What to do about doing? Ethically-innovative poetics and the 'puppet strings' that b[l]ind poetic praxis
Potyrala, Brandon Michael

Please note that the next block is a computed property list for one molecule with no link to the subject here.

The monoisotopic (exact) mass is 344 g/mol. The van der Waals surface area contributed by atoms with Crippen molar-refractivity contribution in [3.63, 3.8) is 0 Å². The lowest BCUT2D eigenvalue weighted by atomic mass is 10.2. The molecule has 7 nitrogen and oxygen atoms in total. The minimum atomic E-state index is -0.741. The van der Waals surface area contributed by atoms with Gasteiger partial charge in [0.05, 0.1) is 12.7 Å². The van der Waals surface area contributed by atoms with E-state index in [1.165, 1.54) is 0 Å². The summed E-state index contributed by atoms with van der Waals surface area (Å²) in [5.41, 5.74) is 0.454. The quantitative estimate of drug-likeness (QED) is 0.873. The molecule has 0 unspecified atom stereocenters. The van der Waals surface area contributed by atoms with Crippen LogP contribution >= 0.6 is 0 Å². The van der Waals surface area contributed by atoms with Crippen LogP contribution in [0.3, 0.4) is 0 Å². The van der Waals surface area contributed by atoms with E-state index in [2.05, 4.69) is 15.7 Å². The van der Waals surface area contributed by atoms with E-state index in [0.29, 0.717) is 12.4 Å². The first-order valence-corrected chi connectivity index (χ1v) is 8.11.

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Historically, poetry has been the staging ground for linguistic innovation; a field where the malleability and plasticity of language reveals itself. The foregoing analysis seeks to enforce such a statement, asserting that innovation in poetics is a necessary component to literary genealogical and historical evolution. Though, it is a small trifle to pay lip service to innovation in poetics and quite another to seriously and ethically articulate what innovation in poetics entails, requires and obliges. Therefore, it is suggested that a discussion of, and adherence to, ethics is necessary for the realization of innovative currents in the field of poetry, and that ethics, must indicate constancy and consistency to poetic objects in all of their multivalent forms. Furthermore, a primary purpose of this research is to suggest that one of the most hailed and celebrated innovative poetic schools, "So-called" Language Poetry, has failed in terms of creating truly innovative and ethical poetry. Using the poetry of Bruce Andrews and Ron Silliman, the following textual analysis demonstrates that 'So-called' Language Poetry has failed to be ethically-innovative, relying exclusively on institutional and canonical apparatuses (grammatical rules, University systems, etc.) while simultaneously indicting them as stifling, commodifying forces. In addition, it is contended that Andrews and Silliman both succumb to the subtle pressures of systems, readers and other poetic objects, which are invested in preserving the literary status quo rather than transgressing it. This study illustrates the need for an ethical discourse through language and poetics, while also unveiling those institutional forces and pressures that obstruct innovation in poetics. Conclusively, the textual analysis endeavored herein demonstrates the necessity for ethics in regard to innovative poetic practices and exposes and confronts the institutional systems bent on maintaining their literary hegemony.